MAUNA KEA – The Thirty Meter Telescope is announcing Canada as an official, full partner in the TMT project, one month after the Canadian government pledged millions to the international observatory project. In April, Canadian Prime Minister Stephen Harper announced his country will provide CAD$243.5 million toward the project over the next decade. It has been reported that Canada will build the telescope enclosure and the cutting-edge adaptive optics system.
Canada’s federal Industry Minister James Moore was quoted in the media release.
Canada is proud to be an official partner in this revolutionary facility that has the potential to transform our understanding of the universe. It is a testament to the leadership and expertise of our space industry that Canada will build the telescope’s precision-steel enclosure and provide cutting-edge optics technologies. We look forward to working with our international partners in conducting ground-breaking space research.”Industry Minister James Moore
The announcement also follows news that one of the $1.4 billion observatory’s most recognized opponents, Kaho’okahi Kanuha, filed war crime charges against TMT in Canada. Kanuha is the spokesperson for the Ku Kia’a Mauna group that has been blocking TMT construction crews on the road to the summit.
Canadian officials and TMT appear undaunted by the complaint, as evidenced by the media release issued today.
The TMT project is working toward building a powerful, next-generation astronomical observatory at Maunakea in Hawaii, slated to see ‘first light’ in the 2020s, and the success of the project is reliant upon the continued collaborative efforts from scientific leaders and donors from those other major nations. (‘First light’ is defined as the first use of a telescope to take an astronomical image after it has been constructed.)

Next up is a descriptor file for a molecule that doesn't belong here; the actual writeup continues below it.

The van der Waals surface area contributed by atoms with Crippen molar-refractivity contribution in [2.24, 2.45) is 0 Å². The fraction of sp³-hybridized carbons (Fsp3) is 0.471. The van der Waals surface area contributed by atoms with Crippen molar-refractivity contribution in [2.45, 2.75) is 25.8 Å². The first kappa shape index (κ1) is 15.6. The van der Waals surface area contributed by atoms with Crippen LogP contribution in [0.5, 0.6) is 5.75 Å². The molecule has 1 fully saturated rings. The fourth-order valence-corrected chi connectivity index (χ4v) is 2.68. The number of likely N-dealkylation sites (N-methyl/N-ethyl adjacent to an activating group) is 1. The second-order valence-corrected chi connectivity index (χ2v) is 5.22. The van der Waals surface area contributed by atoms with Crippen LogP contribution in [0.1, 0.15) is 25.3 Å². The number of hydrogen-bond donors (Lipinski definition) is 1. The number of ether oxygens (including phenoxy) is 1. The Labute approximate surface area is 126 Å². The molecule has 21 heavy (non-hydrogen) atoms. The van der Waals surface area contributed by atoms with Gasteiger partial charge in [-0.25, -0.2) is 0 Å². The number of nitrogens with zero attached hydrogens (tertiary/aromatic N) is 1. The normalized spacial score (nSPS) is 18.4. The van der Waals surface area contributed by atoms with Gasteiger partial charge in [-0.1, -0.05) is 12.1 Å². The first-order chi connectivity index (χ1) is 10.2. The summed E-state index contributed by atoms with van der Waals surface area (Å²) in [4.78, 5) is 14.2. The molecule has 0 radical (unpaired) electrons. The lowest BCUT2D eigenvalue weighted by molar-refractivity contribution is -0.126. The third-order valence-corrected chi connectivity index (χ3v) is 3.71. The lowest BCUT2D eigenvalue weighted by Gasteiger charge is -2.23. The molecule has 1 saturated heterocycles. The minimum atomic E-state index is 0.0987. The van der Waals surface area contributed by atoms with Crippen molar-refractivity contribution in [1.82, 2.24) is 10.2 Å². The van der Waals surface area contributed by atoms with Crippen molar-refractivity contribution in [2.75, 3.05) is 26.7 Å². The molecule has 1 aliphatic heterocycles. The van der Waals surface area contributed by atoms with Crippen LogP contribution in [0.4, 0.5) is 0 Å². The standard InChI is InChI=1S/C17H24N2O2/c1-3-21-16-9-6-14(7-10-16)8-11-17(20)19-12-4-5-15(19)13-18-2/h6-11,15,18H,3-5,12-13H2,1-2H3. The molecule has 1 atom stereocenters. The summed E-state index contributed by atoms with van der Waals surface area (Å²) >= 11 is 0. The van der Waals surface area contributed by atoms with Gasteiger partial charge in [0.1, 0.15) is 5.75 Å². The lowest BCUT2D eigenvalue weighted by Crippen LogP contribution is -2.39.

When completed, the telescope’s large aperture will collect more light, allowing international astronomers to observe fainter objects, including planets that orbit stars outside our own solar system, and distant stars that formed some 13 billion light years away.
“Canada’s investment and commitment to our project reconfirms the bright future of this great scientific endeavor,” said Henry Yang, Chair of the TIO Board and Chancellor of the University of California, Santa Barbara. “We are realizing a bold vision and have put tremendous effort into this project, which will give us deeper insight into the early years of the universe and a better world for all of us to share and appreciate.”
In addition to Canada’s role in TMT’s construction, other international partners are moving ahead on various other aspects of the project. In India, fabrication of the mirror support system continues. In China, partners are designing the telescope’s fully articulated main science steering mirror system and developing the laser guide star system. In Japan, over 60 special zero thermal-expansion glass mirror blanks for the main mirror have been produced and the telescope structure is being designed in detail. In California, the primary mirror and mirror control system is also in final design. Major funding has been provided by the Gordon & Betty Moore Foundation.TMT media release